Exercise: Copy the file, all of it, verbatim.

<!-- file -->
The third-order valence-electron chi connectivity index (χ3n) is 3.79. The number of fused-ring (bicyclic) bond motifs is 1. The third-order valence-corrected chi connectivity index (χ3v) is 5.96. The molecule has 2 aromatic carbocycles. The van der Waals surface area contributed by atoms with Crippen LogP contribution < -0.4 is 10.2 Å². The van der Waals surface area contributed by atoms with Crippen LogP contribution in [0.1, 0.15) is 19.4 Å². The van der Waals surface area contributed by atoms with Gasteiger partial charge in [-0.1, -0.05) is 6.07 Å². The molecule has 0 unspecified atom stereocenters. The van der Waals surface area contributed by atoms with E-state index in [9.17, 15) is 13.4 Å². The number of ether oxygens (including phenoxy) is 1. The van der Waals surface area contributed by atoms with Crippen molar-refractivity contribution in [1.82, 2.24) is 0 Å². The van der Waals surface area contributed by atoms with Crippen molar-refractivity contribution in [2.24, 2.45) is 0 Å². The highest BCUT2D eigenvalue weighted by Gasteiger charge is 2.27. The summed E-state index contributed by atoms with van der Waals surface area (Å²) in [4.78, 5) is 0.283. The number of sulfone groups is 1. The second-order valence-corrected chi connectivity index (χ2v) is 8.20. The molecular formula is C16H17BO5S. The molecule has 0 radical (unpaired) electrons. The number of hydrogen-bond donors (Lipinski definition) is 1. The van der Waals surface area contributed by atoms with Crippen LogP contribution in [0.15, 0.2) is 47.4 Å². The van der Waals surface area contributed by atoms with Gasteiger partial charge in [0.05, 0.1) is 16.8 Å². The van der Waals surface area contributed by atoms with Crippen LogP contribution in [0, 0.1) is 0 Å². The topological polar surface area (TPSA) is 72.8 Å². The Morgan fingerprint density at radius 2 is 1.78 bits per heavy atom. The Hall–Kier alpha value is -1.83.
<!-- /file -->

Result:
The third-order valence-electron chi connectivity index (χ3n) is 3.79. The number of fused-ring (bicyclic) bond motifs is 1. The third-order valence-corrected chi connectivity index (χ3v) is 5.96. The molecule has 2 aromatic carbocycles. The van der Waals surface area contributed by atoms with Crippen LogP contribution < -0.4 is 10.2 Å². The van der Waals surface area contributed by atoms with Crippen LogP contribution in [0.1, 0.15) is 19.4 Å². The van der Waals surface area contributed by atoms with Gasteiger partial charge in [-0.1, -0.05) is 6.07 Å². The molecule has 0 unspecified atom stereocenters. The van der Waals surface area contributed by atoms with E-state index in [9.17, 15) is 13.4 Å². The number of ether oxygens (including phenoxy) is 1. The van der Waals surface area contributed by atoms with Crippen molar-refractivity contribution in [1.82, 2.24) is 0 Å². The van der Waals surface area contributed by atoms with Crippen molar-refractivity contribution in [2.24, 2.45) is 0 Å². The highest BCUT2D eigenvalue weighted by Gasteiger charge is 2.27. The summed E-state index contributed by atoms with van der Waals surface area (Å²) in [4.78, 5) is 0.283. The number of sulfone groups is 1. The second-order valence-corrected chi connectivity index (χ2v) is 8.20. The molecular formula is C16H17BO5S. The molecule has 0 radical (unpaired) electrons. The number of hydrogen-bond donors (Lipinski definition) is 1. The van der Waals surface area contributed by atoms with Crippen LogP contribution in [0.15, 0.2) is 47.4 Å². The van der Waals surface area contributed by atoms with Gasteiger partial charge in [0.05, 0.1) is 16.8 Å². The van der Waals surface area contributed by atoms with Crippen LogP contribution in [0, 0.1) is 0 Å². The topological polar surface area (TPSA) is 72.8 Å². The Morgan fingerprint density at radius 2 is 1.78 bits per heavy atom. The Hall–Kier alpha value is -1.83.